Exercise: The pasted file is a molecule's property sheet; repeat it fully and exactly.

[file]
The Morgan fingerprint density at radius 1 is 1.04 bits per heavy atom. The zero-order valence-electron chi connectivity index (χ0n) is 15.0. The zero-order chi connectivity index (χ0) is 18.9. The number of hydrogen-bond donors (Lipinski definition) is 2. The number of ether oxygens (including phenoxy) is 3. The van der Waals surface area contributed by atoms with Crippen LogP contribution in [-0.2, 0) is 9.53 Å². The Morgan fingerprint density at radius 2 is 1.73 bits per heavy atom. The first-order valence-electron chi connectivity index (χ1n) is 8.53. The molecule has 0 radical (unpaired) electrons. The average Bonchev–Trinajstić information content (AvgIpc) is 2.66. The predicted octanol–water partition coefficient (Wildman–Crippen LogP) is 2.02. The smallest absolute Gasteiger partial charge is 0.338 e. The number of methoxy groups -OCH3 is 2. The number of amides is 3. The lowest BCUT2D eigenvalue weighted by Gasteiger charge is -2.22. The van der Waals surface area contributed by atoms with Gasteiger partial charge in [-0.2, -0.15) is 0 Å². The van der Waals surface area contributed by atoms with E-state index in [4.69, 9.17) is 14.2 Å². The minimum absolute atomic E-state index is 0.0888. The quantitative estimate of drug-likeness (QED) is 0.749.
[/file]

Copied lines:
The Morgan fingerprint density at radius 1 is 1.04 bits per heavy atom. The zero-order valence-electron chi connectivity index (χ0n) is 15.0. The zero-order chi connectivity index (χ0) is 18.9. The number of hydrogen-bond donors (Lipinski definition) is 2. The number of ether oxygens (including phenoxy) is 3. The van der Waals surface area contributed by atoms with Crippen LogP contribution in [-0.2, 0) is 9.53 Å². The Morgan fingerprint density at radius 2 is 1.73 bits per heavy atom. The first-order valence-electron chi connectivity index (χ1n) is 8.53. The molecule has 0 radical (unpaired) electrons. The average Bonchev–Trinajstić information content (AvgIpc) is 2.66. The predicted octanol–water partition coefficient (Wildman–Crippen LogP) is 2.02. The smallest absolute Gasteiger partial charge is 0.338 e. The number of methoxy groups -OCH3 is 2. The number of amides is 3. The lowest BCUT2D eigenvalue weighted by Gasteiger charge is -2.22. The van der Waals surface area contributed by atoms with Gasteiger partial charge in [-0.2, -0.15) is 0 Å². The van der Waals surface area contributed by atoms with E-state index in [4.69, 9.17) is 14.2 Å². The minimum absolute atomic E-state index is 0.0888. The quantitative estimate of drug-likeness (QED) is 0.749.